Without an official start date announced for the expanded NHL postseason, it is nearly impossible to guess when the Stanley Cup might be awarded this year and when the off-season may begin. All that Vancouver Canucks GM Jim Benning cares about is that by the time the off-season does arrive, goaltender Jacob Markstrom is back under contract. “He’s an important guy for us,” Benning told Ben Kuzma of The Province, adding “My intent is to figure out something that works for him and us. I’m hoping to get him signed.” Markstrom is part of a trio of key free agents for Vancouver that includes defenseman Chris Tanev and forward Tyler Toffoli, but the All-Star netminder appears to be Benning’s priority. The GM has been working to extend Markstrom all year, while Markstrom himself has said multiple times that he would like to remain in Vancouver. All that is left is for the two sides to meet on money in the confines of a potential flat salary cap and the Canucks’ hefty payroll. Markstrom enjoyed a career year in 2019-20 and could still boost his stock even further with a strong playoff performance. If the Canucks don’t pay him, someone else undoubtedly will.
- The city of Vancouver is hoping to have a first-hand look at the coming postseason. The province of British Columbia has put together a formal proposal, designed and approved by its top healthcare professionals, that recommends Vancouver as one of the two “hub cities” for the NHL’s makeshift playoff format. Per the Canadian Press, this proposal will be presented to Prime Minister Justin Trudeau for approval and then finally to the NHL. Vancouver was already on the shortlist of possible locations that the league was considering, but are now taking steps to be a front runner for the event. Whether or not the NHL would allow the Canucks to play at home or instead send the Eastern Conference teams to Western Canada remains to be seen.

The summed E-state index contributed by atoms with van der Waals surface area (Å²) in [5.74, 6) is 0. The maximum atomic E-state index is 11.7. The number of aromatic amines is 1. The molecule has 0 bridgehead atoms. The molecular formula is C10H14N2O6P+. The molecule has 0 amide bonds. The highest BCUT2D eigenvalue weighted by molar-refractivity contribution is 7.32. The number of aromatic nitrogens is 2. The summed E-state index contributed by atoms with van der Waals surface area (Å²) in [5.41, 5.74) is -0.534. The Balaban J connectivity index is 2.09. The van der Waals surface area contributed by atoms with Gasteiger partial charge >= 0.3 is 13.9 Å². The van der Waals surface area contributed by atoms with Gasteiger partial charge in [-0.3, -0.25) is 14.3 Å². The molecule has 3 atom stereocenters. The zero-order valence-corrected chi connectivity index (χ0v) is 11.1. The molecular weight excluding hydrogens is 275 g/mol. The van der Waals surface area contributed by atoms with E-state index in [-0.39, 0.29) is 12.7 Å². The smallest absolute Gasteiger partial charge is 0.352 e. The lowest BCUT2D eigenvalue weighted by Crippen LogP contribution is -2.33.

- Working against Vancouver’s odds of hosting a postseason tournament is Canada’s continued insistence on a 14-day quarantine for anyone entering the country. If this policy is still in place once the postseason is ready to commence, it would present a holdup that the NHL cannot afford. Before it even reaches that possible breaking point, the quarantine rule is already impacting training camp plans. Calgary Flames GM Brad Treliving tells TSN’s Ryan Rishaug that the organization already has a plan in place to hold their July training camp in the U.S. if the quarantine rule is not lifted or an exception is not made. “I don’t want guys coming back to Calgary and sitting on their butts for two weeks,” Treliving stated, “It may make more sense for us to have camp in the U.S. so we can have guys together quicker and being productive. The quarantine issue is a big one.” There is no word yet on where exactly this fallback training camp would take place, but hockey-centric cities relatively close to Calgary include Spokane, Washington and Grand Forks, North Dakota.